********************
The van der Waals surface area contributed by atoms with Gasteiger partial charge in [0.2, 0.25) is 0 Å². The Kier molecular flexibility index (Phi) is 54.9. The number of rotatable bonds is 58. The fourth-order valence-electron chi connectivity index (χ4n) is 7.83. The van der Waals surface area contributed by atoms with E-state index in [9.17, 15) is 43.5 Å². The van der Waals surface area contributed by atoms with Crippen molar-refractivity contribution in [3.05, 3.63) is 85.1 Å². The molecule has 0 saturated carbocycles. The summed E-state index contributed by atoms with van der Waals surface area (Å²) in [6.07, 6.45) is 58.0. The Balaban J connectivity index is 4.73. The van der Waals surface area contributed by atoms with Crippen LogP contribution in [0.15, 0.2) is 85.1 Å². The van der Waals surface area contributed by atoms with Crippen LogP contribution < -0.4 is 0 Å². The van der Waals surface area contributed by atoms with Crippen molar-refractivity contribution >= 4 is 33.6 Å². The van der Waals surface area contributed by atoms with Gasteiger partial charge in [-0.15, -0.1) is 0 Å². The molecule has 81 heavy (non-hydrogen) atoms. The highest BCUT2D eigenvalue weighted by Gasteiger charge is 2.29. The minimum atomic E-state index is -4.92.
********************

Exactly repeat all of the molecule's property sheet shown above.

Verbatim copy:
The van der Waals surface area contributed by atoms with Gasteiger partial charge in [0.2, 0.25) is 0 Å². The Kier molecular flexibility index (Phi) is 54.9. The number of rotatable bonds is 58. The fourth-order valence-electron chi connectivity index (χ4n) is 7.83. The van der Waals surface area contributed by atoms with E-state index in [9.17, 15) is 43.5 Å². The van der Waals surface area contributed by atoms with Crippen molar-refractivity contribution in [3.05, 3.63) is 85.1 Å². The molecule has 0 saturated carbocycles. The summed E-state index contributed by atoms with van der Waals surface area (Å²) in [6.07, 6.45) is 58.0. The Balaban J connectivity index is 4.73. The van der Waals surface area contributed by atoms with Crippen LogP contribution in [0.15, 0.2) is 85.1 Å². The van der Waals surface area contributed by atoms with Crippen LogP contribution < -0.4 is 0 Å². The van der Waals surface area contributed by atoms with Crippen molar-refractivity contribution >= 4 is 33.6 Å². The van der Waals surface area contributed by atoms with Gasteiger partial charge in [-0.15, -0.1) is 0 Å². The molecule has 81 heavy (non-hydrogen) atoms. The highest BCUT2D eigenvalue weighted by Gasteiger charge is 2.29. The minimum atomic E-state index is -4.92.